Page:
Emeril Lagasse Reveals the Origin of 'BAM!' and Is Charming
Is it his passion for food, his honest modesty, or his "god-given" charisma tha's so charming?
Today on The Daily Meal
In his earlier days as a chef, Lagasse would fly into New York from New Orleans and shoot 14 shows in two days: six on Sunday and eight on Monday. He had no studio audience, and everyone else was behind the scenes — except for the camera crew, who, he says, were “sleeping while holding the camera.” So “BAM!” came along to wake them up.
Whether it’s his passion for food, his honest modesty, or his “god-given” charisma, Emeril Lagasse charms the audience at the New York City Wine and Food Festival Times Talks.
After moderator Kim Severson of The New York Times opens with a clip from a Top Chef episode, in which Lagasse makes an appearance, the modest chef admits that while his kids are really into the show, he doesn’t watch much.
“At first, I didn’t get it,” he says. But he seems to get it now — he says he became more and more involved with writing and production in the last season.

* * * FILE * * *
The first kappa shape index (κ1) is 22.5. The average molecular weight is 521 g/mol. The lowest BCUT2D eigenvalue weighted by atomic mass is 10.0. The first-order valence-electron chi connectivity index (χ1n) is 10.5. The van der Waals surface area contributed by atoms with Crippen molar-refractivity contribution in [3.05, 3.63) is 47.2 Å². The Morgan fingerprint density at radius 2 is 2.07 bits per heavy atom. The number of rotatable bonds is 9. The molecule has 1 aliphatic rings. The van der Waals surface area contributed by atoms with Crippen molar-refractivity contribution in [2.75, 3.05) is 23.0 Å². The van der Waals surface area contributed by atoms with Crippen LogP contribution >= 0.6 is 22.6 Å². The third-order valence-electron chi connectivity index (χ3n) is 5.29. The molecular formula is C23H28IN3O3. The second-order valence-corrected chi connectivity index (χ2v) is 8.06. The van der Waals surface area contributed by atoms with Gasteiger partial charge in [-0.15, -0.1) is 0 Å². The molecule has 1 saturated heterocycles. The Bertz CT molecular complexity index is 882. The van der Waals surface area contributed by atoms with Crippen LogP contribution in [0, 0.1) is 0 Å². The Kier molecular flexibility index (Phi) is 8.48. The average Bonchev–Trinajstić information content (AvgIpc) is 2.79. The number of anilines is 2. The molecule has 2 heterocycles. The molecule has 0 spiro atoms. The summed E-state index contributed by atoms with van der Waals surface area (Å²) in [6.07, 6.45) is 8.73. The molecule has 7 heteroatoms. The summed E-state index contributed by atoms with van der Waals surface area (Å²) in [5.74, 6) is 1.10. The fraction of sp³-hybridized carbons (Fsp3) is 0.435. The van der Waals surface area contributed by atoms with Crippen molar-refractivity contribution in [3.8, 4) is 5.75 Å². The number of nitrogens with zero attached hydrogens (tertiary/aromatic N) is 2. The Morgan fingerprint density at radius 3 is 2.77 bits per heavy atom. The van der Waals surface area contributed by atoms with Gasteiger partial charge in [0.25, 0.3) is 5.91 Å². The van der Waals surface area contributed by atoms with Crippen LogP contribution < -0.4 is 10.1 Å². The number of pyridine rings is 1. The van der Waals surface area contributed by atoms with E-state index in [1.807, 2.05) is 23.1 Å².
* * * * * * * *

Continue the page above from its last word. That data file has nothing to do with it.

On what he thinks of the show now: “The talent is really spectacular. I love the production… It’s the real deal. There is no pretention at all; what you see is what it is.”
When asked why he thinks people are so into food, Lagasse replies that it’s a sport. “You watch basketball, and you can’t taste the basketball,” he says.
While Lagasse is the chef and owner of 13 restaurants in New Orleans, Las Vegas, Orlando, Bethlehem, Pennsylvania, and Charlotte, North Carolina, he has never opened a restaurant in New York City and doesn’t seem to plan on it.
“I’ve had opportunities probably 30 times,” he says. I could’ve opened a restaurant here, but I’m also in other places. So, I’ll just keep it like that.”
Severson mentions a New York Times restaurant review in which Guy Fieri’s New York City restaurant gets “creamed,” and Lagasse jokes: “I did read the review. I bought a copy of the review and I keep it under my pillow to remind me why I should never open a restaurant in New York.”
For Lagasse, it’s the smiles that make cooking for others worthwhile; “I quit cooking for reviews. I cook for myself and for my customers. If my customers are happy and they’re smiling when they eat, then I can tell my staff that they did a good job that day.”
Really, he just loves everything about what he does: “I love being in restaurants. I love taking care of people. I love being with my people. I love making people happy. I love seeing people smile a little bit more when they eat in a restaurant.”
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